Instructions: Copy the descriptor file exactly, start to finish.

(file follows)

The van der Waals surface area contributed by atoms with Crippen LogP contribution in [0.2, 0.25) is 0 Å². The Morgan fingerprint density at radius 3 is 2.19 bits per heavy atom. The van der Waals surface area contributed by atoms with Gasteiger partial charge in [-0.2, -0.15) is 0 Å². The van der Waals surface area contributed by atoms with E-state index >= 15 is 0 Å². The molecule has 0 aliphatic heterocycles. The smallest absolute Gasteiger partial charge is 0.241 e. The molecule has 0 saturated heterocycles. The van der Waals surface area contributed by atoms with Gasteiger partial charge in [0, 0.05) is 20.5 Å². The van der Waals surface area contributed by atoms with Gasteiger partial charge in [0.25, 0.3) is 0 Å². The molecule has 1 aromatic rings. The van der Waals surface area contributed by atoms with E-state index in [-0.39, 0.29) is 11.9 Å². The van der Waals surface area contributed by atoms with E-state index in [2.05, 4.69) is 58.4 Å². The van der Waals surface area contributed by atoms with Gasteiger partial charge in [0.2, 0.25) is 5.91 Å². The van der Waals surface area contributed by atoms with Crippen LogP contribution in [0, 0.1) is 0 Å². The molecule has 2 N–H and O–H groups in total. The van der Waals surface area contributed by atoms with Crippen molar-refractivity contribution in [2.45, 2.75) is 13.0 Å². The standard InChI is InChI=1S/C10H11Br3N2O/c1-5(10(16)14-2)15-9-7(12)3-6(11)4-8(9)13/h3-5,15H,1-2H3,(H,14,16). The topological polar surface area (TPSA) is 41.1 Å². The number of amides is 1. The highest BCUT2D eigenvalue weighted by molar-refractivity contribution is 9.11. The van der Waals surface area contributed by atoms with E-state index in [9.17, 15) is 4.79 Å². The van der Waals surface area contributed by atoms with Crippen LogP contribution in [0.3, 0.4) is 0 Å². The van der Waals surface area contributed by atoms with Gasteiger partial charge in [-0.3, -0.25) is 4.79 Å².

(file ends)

The van der Waals surface area contributed by atoms with Crippen LogP contribution in [0.2, 0.25) is 0 Å². The Morgan fingerprint density at radius 3 is 2.19 bits per heavy atom. The van der Waals surface area contributed by atoms with Gasteiger partial charge in [-0.2, -0.15) is 0 Å². The van der Waals surface area contributed by atoms with E-state index >= 15 is 0 Å². The molecule has 0 aliphatic heterocycles. The smallest absolute Gasteiger partial charge is 0.241 e. The molecule has 0 saturated heterocycles. The van der Waals surface area contributed by atoms with Gasteiger partial charge in [0, 0.05) is 20.5 Å². The van der Waals surface area contributed by atoms with Gasteiger partial charge in [0.25, 0.3) is 0 Å². The molecule has 1 aromatic rings. The van der Waals surface area contributed by atoms with E-state index in [-0.39, 0.29) is 11.9 Å². The van der Waals surface area contributed by atoms with E-state index in [2.05, 4.69) is 58.4 Å². The van der Waals surface area contributed by atoms with Gasteiger partial charge in [0.2, 0.25) is 5.91 Å². The van der Waals surface area contributed by atoms with Crippen LogP contribution in [0, 0.1) is 0 Å². The molecule has 2 N–H and O–H groups in total. The van der Waals surface area contributed by atoms with Crippen molar-refractivity contribution in [2.45, 2.75) is 13.0 Å². The standard InChI is InChI=1S/C10H11Br3N2O/c1-5(10(16)14-2)15-9-7(12)3-6(11)4-8(9)13/h3-5,15H,1-2H3,(H,14,16). The topological polar surface area (TPSA) is 41.1 Å². The number of amides is 1. The highest BCUT2D eigenvalue weighted by molar-refractivity contribution is 9.11. The van der Waals surface area contributed by atoms with E-state index in [9.17, 15) is 4.79 Å². The van der Waals surface area contributed by atoms with Crippen LogP contribution in [0.3, 0.4) is 0 Å². The van der Waals surface area contributed by atoms with Gasteiger partial charge in [-0.3, -0.25) is 4.79 Å².